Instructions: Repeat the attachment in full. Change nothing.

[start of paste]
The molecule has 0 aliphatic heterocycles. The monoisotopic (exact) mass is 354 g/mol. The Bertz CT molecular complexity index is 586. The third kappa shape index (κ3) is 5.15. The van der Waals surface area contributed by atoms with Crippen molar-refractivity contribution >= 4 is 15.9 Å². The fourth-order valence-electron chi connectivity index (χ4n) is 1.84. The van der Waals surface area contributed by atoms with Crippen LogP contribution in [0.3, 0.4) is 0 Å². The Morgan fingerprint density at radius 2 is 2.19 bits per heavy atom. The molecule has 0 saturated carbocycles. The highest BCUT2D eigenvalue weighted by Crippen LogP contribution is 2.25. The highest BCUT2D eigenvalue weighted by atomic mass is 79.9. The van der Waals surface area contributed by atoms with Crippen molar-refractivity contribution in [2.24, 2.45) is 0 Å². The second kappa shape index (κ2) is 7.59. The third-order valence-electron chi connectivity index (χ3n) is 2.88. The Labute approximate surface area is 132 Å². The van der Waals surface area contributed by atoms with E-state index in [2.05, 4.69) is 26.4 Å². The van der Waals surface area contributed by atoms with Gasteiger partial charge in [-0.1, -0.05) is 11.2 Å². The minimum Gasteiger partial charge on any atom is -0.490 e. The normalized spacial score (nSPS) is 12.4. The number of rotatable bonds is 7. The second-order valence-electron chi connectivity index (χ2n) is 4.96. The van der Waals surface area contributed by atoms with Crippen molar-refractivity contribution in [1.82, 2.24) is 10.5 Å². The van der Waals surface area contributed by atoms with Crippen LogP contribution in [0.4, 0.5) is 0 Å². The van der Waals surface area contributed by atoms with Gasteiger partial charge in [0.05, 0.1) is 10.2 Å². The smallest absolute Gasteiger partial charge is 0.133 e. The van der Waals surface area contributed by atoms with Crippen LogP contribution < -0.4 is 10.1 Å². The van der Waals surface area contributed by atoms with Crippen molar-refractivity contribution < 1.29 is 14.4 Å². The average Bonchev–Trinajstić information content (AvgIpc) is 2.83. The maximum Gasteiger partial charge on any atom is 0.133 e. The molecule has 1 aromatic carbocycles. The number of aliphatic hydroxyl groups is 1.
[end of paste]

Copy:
The molecule has 0 aliphatic heterocycles. The monoisotopic (exact) mass is 354 g/mol. The Bertz CT molecular complexity index is 586. The third kappa shape index (κ3) is 5.15. The van der Waals surface area contributed by atoms with Crippen molar-refractivity contribution >= 4 is 15.9 Å². The fourth-order valence-electron chi connectivity index (χ4n) is 1.84. The van der Waals surface area contributed by atoms with Crippen LogP contribution in [0.3, 0.4) is 0 Å². The Morgan fingerprint density at radius 2 is 2.19 bits per heavy atom. The molecule has 0 saturated carbocycles. The highest BCUT2D eigenvalue weighted by Crippen LogP contribution is 2.25. The highest BCUT2D eigenvalue weighted by atomic mass is 79.9. The van der Waals surface area contributed by atoms with Crippen molar-refractivity contribution in [2.24, 2.45) is 0 Å². The second kappa shape index (κ2) is 7.59. The third-order valence-electron chi connectivity index (χ3n) is 2.88. The Labute approximate surface area is 132 Å². The van der Waals surface area contributed by atoms with E-state index in [2.05, 4.69) is 26.4 Å². The van der Waals surface area contributed by atoms with Gasteiger partial charge in [-0.1, -0.05) is 11.2 Å². The minimum Gasteiger partial charge on any atom is -0.490 e. The normalized spacial score (nSPS) is 12.4. The number of rotatable bonds is 7. The second-order valence-electron chi connectivity index (χ2n) is 4.96. The van der Waals surface area contributed by atoms with Crippen molar-refractivity contribution in [1.82, 2.24) is 10.5 Å². The van der Waals surface area contributed by atoms with Crippen LogP contribution in [0.4, 0.5) is 0 Å². The van der Waals surface area contributed by atoms with Gasteiger partial charge in [0.05, 0.1) is 10.2 Å². The smallest absolute Gasteiger partial charge is 0.133 e. The van der Waals surface area contributed by atoms with Crippen LogP contribution < -0.4 is 10.1 Å². The van der Waals surface area contributed by atoms with Crippen molar-refractivity contribution < 1.29 is 14.4 Å². The average Bonchev–Trinajstić information content (AvgIpc) is 2.83. The maximum Gasteiger partial charge on any atom is 0.133 e. The molecule has 1 aromatic carbocycles. The number of aliphatic hydroxyl groups is 1.